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Tycho

EA82 rebuild digest

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Smooth ports are a result of cosmetics selling (you illustrated why). I did a quick radius of the short turn on both intake and exhaust and removed the valve seat machining flashing remaining in the chamber.

 

As long as you get the shapes and cross sectional areas you want performance will be equal. Cartridge rolling the ports yields zero flow benefit...and polished chambers don't allow for proper carbon formation.

 

Port 1 and 2 flow have equal flow in both quality and fuel atomization.

Port 1

Port 2

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So you didn't repair the cracks, just did some cosmetics?

 

Nice job! I have to do the same now...

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Ball peen hammer to the cracks=problem half assedly solved :)

 

Do you think this is a long-term solution? Because I'm just reassembling my engine, and if this "repair" is enough, I'll go with that.

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Peening will keep the seats from dropping (at the very least).

 

There was no water or oil seepage through the cracks so beyond their effect on the seat I am not concerned (Miles Fox passed on his experience and he's the man with the soobs so I'm sure it will be fine).

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Nice.

 

 

How much $ to have those piston skirts coated?

 

Were the valve seats cracked in the heads as well, or were my eyes just playin' tricks on me? A cracked head is usually harmless, but a cracked seat might cause a problem later.

 

Nice engine, though. ea82's are bulletproof except for that funky head cracking thing.

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Nice.

 

 

How much $ to have those piston skirts coated?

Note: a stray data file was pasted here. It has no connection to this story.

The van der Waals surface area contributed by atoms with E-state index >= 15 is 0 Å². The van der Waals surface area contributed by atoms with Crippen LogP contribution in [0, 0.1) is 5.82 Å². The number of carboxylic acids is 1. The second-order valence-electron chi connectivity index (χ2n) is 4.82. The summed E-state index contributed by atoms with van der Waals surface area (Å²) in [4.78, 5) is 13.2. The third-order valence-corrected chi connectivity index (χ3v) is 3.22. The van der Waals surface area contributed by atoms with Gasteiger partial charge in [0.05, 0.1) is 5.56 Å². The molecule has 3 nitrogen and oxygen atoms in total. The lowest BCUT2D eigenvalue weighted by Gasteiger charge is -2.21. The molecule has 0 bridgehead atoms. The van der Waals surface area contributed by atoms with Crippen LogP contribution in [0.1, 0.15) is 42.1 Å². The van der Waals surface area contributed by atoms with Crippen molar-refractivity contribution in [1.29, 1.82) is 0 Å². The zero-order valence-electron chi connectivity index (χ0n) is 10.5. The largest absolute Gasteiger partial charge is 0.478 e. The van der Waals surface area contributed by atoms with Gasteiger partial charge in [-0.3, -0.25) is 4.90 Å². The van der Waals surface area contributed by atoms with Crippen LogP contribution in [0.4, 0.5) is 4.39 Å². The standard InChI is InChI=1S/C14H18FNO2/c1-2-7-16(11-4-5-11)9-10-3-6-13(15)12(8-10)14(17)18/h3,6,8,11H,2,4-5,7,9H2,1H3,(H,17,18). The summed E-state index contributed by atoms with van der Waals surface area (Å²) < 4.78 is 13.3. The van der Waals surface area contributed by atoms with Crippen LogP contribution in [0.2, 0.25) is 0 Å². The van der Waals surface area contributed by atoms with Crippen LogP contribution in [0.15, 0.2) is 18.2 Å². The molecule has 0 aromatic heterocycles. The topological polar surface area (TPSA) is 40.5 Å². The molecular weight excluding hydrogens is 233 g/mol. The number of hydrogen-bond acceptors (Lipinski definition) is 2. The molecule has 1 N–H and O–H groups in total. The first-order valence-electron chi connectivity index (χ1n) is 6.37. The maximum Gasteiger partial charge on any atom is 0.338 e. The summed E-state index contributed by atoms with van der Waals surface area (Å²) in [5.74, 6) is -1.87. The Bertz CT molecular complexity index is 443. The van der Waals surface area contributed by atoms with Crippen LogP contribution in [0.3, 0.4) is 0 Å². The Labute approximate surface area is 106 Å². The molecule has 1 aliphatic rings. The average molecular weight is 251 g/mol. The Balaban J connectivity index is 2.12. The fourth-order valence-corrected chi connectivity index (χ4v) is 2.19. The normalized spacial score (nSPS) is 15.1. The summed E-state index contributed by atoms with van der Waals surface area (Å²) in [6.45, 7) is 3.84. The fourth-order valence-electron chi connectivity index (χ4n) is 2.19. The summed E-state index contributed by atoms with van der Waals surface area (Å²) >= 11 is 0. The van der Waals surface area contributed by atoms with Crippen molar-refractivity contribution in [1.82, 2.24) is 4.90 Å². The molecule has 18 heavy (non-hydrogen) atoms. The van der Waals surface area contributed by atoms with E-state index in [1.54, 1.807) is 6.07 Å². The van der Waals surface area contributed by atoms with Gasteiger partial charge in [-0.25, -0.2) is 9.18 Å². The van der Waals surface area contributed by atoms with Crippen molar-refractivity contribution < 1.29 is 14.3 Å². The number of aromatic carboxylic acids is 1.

Were the valve seats cracked in the heads as well, or were my eyes just playin' tricks on me? A cracked head is usually harmless, but a cracked seat might cause a problem later.

 

Nice engine, though. ea82's are bulletproof except for that funky head cracking thing.

33 bucks per piston for skirt and dome coating (moly skirts, ceramic domes) from Polymer Dynamics (PolyDyn). 3 day turnaround.

 

The cracks extended all the way down to the casting line inside the ports...the seats themselves showed no damage so I wasn't too worried.

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Looks like you've learned a bit from TOO and crew. ;) Very nice job, I wondered if you were indeed the same person from over there, now I know. Do you have/access to a flow bench of any kind to work from when you did your porting? Also interested in who did the coating of the pistons/price. I'm looking into rolling my own bench so that I can start dissecting porting results, any sugestions? I look forward to the results of your build up, it should be interesting. I really hate the single port heads, you should have invested in the mpfi heads if nothing at least marginally better then you could have gone to the 'spider' intake. - and I agree wholeheartedly with your 'drunken flunky' mech eng comments in another thread about these heads, but I would like to get as much as I can out of them for my builds as well. Have you made any changes to the cams? Boy I could talk with you all day about applying TOO knowledge to these little engines, I have thought about contacting them to see if they would even touch one. :D Awesome work dude!